VPN Company Policies: We Read Them For You!

Who takes time to read Terms and Conditions anyway? No one except the most security-conscious do so, and even then only a handful of them get past the first paragraph of legalese.

And yet, that’s what we do for you in our reviews, so that we make sure you’re not falling prey to some predatory company policies. VPNs are supposed to have your back, and protect you, not turn you into a commodity.

We’ve already talked about how important privacy and logging policies are for VPN end-users. It’s even more important, of course, that these providers adhere to the letter of their policies.

“Company policies”, however, are a bit different. They are unwritten policies, but you can get wind of them by understanding the business of these VPNs.You see, while subscription payments are the bread and butter of the top VPN services, many in the middle and lower ranks aren’t exactly transparent about how they get their income. Since no one can see what goes on inside the VPN tunnel, you can’t really tell for sure whether your data is being pilfered in any other way. By knowing more about the company and its dealings, you can find out how more or less trustworthy a VPN service is before committing to subscribe to them.

And boy, knowing about these companies can tell quite an interesting story.


VPN Empires — They Exist!

Just as with almost any other service online, many VPN companies are owned by mother corporations. And as with many mother corporations, many of them have more than one VPN company in their roster! The most “prolific” of these VPN empires is AnchorFree, which owns seven VPN products including recognizable names as Hotspot Shield, Betternet, and TouchVPN.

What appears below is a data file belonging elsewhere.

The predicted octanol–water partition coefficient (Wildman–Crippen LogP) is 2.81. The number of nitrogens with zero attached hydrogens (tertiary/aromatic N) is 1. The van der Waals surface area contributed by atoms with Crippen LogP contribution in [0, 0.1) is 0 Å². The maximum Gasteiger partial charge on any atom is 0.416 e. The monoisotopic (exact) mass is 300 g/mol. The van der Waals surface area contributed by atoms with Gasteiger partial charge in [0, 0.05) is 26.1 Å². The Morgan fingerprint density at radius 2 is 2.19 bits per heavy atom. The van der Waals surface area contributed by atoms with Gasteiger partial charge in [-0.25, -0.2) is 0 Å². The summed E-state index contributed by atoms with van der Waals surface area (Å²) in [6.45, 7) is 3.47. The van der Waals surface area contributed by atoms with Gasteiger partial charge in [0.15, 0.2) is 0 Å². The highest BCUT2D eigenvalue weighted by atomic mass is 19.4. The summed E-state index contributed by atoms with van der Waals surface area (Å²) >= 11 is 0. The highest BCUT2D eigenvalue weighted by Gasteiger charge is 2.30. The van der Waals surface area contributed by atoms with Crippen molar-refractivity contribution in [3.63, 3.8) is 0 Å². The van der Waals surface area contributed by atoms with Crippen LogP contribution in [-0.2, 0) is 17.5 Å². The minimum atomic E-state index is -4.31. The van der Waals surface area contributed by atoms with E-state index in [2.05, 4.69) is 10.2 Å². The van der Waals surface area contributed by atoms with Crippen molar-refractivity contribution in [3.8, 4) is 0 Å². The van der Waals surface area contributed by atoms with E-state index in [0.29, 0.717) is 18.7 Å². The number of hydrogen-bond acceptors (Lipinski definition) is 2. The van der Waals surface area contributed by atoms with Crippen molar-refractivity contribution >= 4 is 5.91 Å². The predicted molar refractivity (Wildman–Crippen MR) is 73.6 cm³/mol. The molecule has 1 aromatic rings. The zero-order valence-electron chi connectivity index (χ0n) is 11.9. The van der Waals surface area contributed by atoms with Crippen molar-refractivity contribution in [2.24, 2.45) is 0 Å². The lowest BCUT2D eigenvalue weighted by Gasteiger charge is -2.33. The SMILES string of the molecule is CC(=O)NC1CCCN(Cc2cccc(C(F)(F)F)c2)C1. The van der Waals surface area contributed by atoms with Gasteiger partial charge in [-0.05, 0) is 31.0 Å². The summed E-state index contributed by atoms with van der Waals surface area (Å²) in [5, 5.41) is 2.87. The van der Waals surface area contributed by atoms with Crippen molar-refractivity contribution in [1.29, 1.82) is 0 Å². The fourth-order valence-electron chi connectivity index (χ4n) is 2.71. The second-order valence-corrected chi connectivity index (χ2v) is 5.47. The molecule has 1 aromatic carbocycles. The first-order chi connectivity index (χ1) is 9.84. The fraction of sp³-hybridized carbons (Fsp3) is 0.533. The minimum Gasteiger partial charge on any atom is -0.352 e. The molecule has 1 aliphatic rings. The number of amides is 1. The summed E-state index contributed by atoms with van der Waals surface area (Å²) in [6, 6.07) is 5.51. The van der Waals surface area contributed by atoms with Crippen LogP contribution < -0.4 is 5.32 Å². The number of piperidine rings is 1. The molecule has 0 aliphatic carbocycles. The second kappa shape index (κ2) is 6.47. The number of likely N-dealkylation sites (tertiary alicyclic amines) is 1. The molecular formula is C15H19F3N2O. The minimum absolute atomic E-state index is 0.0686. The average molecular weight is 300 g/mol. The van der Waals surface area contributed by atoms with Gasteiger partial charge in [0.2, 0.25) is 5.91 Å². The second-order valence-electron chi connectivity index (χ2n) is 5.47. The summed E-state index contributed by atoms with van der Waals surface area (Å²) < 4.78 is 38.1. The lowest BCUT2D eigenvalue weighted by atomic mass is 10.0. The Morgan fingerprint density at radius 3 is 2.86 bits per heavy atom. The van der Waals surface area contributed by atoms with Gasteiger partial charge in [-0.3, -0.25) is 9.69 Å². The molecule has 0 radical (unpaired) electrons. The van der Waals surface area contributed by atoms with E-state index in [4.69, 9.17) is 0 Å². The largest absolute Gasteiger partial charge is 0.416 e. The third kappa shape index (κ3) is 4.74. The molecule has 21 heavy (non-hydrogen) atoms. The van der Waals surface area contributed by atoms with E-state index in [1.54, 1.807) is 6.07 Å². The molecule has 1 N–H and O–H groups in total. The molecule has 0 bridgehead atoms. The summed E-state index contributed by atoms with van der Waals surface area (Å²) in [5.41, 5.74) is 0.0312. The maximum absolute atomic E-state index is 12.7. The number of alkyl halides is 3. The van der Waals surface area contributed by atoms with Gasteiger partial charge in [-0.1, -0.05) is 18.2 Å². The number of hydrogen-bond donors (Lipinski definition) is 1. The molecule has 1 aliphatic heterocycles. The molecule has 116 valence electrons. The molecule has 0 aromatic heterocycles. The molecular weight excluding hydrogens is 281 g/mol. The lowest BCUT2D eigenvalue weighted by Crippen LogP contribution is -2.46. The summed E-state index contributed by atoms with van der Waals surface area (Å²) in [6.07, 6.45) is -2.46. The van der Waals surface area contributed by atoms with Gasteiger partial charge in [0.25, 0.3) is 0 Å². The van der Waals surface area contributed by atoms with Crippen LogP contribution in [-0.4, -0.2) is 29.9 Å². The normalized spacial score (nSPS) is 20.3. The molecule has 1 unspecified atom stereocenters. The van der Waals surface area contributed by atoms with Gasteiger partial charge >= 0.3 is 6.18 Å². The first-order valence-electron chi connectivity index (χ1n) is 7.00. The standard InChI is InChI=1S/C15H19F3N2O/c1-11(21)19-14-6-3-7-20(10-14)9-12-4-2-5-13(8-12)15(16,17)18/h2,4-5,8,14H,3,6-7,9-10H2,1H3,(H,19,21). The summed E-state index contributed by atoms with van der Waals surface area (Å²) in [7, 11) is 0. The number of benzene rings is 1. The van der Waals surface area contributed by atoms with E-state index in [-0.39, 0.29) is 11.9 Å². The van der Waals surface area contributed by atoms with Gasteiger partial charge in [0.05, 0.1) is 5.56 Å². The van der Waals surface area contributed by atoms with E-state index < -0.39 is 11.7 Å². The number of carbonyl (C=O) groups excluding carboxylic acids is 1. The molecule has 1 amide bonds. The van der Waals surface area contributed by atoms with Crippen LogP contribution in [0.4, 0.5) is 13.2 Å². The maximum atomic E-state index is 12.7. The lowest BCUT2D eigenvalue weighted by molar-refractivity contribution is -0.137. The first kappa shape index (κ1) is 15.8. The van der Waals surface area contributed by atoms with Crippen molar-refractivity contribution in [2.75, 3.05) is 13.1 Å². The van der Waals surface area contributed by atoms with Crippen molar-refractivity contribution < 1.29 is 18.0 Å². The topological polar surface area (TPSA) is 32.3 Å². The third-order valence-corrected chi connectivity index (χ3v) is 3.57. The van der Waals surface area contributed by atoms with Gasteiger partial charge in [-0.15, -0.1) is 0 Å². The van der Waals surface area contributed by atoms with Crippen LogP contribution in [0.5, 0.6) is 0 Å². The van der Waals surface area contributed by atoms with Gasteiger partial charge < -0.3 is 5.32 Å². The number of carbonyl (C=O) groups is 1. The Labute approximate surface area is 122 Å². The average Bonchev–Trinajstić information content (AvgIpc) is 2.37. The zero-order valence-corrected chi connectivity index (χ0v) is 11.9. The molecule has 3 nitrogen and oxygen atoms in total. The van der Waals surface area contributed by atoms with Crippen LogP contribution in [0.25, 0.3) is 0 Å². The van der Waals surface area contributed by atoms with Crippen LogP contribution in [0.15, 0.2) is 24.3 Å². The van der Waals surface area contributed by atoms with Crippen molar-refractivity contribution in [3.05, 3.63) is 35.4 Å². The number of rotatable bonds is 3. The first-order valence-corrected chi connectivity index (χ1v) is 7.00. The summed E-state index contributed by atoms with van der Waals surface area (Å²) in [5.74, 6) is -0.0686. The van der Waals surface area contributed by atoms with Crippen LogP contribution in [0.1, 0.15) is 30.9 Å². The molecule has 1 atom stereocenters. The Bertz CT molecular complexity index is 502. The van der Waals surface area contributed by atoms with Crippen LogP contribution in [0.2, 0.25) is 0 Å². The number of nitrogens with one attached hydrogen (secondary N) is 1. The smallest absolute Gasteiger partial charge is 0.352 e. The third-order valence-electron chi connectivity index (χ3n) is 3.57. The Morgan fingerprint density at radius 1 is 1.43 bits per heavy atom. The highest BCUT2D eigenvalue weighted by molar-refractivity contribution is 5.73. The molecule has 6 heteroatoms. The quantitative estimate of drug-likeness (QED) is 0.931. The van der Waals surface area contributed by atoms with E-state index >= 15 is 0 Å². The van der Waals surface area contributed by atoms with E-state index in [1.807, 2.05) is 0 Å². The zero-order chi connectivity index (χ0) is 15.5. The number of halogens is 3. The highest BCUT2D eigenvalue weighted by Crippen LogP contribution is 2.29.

Czech cybersecurity giant Avast is also in the game, being the mother company not only of Avast and its sister antivirus AVG VPNs but also of HideMyAss and Zen VPN. Unlike AnchorFree that doesn’t have much by way of name recalls, Avast is an established leader in its field hence its foray into multiple VPN products isn’t dubious.

Don’t confuse Avast’s Zen VPN with ZenMate, a completely different VPN service under the mantle of Kape Technologies, which also created the more famous CyberGhost VPN! ZenMate came by way of acquisition, which just demonstrates that the policies and politics of other technology companies also apply to VPN services.

Some VPN providers also have parent companies with more unusual ventures. Take, for example, StackPath — one of the bigger cybersecurity companies few have heard of. They own StrongVPN, IPVanish, and Encrypt.me. They also provide white labelled VPN services to some companies, including a product called VPNHub… the VPN used by another giant web “service” with “hub” in its name.


What does this all mean for me?

Generally, a parent company having multiple services is a good sign of the robustness of its infrastructure. That means the backbone is more reliable, being able to support that many servers and connections at once. But therein lies the rub, as your connection may actually be going through the infrastructure of more than one VPN without you realizing it. This gets worse if the VPN services have different logging policies, meaning your information could be being collected without your consent!

It’s shaky territory, to say the least, but our reviews are geared towards helping you stay on firm ground. We’ll raise the red flags wherever they may be, so that when you sign up for our unbiased recommendations you know you can use the services with peace of mind.